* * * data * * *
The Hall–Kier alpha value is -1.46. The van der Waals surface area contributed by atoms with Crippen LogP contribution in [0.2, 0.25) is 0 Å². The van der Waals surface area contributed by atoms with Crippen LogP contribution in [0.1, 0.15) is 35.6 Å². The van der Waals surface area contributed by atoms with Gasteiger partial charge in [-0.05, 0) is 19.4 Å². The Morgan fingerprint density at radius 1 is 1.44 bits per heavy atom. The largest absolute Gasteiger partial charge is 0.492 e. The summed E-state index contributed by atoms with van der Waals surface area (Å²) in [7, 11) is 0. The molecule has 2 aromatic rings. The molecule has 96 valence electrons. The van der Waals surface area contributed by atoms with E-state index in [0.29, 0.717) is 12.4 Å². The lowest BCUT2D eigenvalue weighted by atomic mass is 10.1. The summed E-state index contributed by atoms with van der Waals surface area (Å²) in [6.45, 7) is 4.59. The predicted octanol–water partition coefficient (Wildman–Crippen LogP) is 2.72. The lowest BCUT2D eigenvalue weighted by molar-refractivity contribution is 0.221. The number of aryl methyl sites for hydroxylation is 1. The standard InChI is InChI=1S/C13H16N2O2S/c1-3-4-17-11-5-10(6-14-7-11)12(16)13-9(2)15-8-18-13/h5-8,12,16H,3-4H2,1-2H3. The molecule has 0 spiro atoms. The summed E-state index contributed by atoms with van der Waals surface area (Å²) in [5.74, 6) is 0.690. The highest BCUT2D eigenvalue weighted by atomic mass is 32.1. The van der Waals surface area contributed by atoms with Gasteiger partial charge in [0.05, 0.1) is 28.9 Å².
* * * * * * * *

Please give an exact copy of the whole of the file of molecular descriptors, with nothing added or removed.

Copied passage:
The Hall–Kier alpha value is -1.46. The van der Waals surface area contributed by atoms with Crippen LogP contribution in [0.2, 0.25) is 0 Å². The van der Waals surface area contributed by atoms with Crippen LogP contribution in [0.1, 0.15) is 35.6 Å². The van der Waals surface area contributed by atoms with Gasteiger partial charge in [-0.05, 0) is 19.4 Å². The Morgan fingerprint density at radius 1 is 1.44 bits per heavy atom. The largest absolute Gasteiger partial charge is 0.492 e. The summed E-state index contributed by atoms with van der Waals surface area (Å²) in [7, 11) is 0. The molecule has 2 aromatic rings. The molecule has 96 valence electrons. The van der Waals surface area contributed by atoms with E-state index in [0.29, 0.717) is 12.4 Å². The lowest BCUT2D eigenvalue weighted by atomic mass is 10.1. The summed E-state index contributed by atoms with van der Waals surface area (Å²) in [6.45, 7) is 4.59. The predicted octanol–water partition coefficient (Wildman–Crippen LogP) is 2.72. The lowest BCUT2D eigenvalue weighted by molar-refractivity contribution is 0.221. The number of aryl methyl sites for hydroxylation is 1. The standard InChI is InChI=1S/C13H16N2O2S/c1-3-4-17-11-5-10(6-14-7-11)12(16)13-9(2)15-8-18-13/h5-8,12,16H,3-4H2,1-2H3. The molecule has 0 spiro atoms. The summed E-state index contributed by atoms with van der Waals surface area (Å²) in [5.74, 6) is 0.690. The highest BCUT2D eigenvalue weighted by atomic mass is 32.1. The van der Waals surface area contributed by atoms with Gasteiger partial charge in [0.05, 0.1) is 28.9 Å².